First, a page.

“Mountain” is probably another close contender for me too, because the overall rhythm of the song is just so catchy to me, some trippy sounding bass lines shining through every now and then, a gnarly solo around the midpoint of the song, and it’s also probably where I first noticed a little bit of a punk influence in some of the riffs. I didn’t hear too much of a punk influence in this album, but from the bits and pieces I’ve heard from their first album there seems to be a more obvious punk influence- and it kind of makes sense that I’d catch onto a punky influence in this particular song, since it was featured on both albums. This brings me to the beginning of the last track, “Milk the Goat”, pretty much gives all of the instruments their time to shine, where you can just hear the guitars, drums and bass just doing their own thing without being totally out of sync with each other either. And the song just continues on with some pretty catchy riffs throughout, with some extra fuzzy distortion and psychedelic sounding riffs and bass tones from the mid-point on. It really kind of impressed me that each song on the album was pretty similar in style- but each song sounds distinct and memorable. There really isn’t a bad track on the album overall. It has a raw edge to the production that gives it a crisp sound, but it’s not totally dominated by fuzz either.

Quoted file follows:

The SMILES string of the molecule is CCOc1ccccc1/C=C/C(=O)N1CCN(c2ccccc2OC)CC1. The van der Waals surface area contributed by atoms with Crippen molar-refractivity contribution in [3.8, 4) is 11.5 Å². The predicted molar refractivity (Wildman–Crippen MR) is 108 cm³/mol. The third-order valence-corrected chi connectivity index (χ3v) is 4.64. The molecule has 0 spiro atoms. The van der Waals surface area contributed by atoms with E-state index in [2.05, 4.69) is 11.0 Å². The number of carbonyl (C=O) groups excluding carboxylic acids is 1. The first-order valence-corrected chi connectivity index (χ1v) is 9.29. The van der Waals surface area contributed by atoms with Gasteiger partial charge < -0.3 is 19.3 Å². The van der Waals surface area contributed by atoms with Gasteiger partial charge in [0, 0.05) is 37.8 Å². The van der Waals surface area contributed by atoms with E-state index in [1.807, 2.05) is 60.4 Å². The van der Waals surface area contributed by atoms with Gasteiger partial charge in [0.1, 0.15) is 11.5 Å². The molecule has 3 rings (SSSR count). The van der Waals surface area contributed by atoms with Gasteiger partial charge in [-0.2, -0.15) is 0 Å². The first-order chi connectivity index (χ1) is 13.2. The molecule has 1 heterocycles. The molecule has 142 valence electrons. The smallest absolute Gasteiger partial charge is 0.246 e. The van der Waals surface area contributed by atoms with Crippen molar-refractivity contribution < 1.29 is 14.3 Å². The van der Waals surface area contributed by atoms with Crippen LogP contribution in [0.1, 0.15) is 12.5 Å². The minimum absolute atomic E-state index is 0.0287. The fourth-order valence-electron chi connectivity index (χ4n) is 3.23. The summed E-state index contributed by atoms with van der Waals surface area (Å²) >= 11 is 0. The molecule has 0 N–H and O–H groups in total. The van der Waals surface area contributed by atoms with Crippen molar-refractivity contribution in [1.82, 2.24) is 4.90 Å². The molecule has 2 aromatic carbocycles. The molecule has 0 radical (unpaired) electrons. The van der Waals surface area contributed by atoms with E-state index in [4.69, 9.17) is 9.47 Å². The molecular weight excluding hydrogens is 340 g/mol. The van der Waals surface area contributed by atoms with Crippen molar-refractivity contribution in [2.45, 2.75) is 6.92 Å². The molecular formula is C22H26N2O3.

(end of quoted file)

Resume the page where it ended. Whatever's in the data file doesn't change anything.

The sacrificed tape does nothing that reinvents the wheel, but it is executed very well- and honestly I do kind of wish I heard a little bit more of a punk influence on this album too but that’s just a minor nitpick, I just think it breaks it out of the mold enough to make it a little bit more interesting- but even then, I don’t think it’s a boring album by any means either, they manage to keep it pretty interesting throughout the album as it is. The whole album only clocks in at just under 40 minutes with just 5 songs, so that, and how each track seems to be so easily distinguishable is why I felt like it was necessary to just cover it track by track. It’s an overall solid release, and I don’t really think I have anything major to complain about. So for those reasons I’d have to give the album an 8/10.

If you like stoner doom, you’d probably be in for a treat, but if you already don’t really care for the genre all that much it wouldn’t change your mind by any means. Feel free to check them out for yourself and come to your own conclusions about it, and you can find physical copies of both albums on their bandcamp page if you’d like to pick them up. Until we meet again, I wish you a nice and affable day, and I bid you a friendly cheers!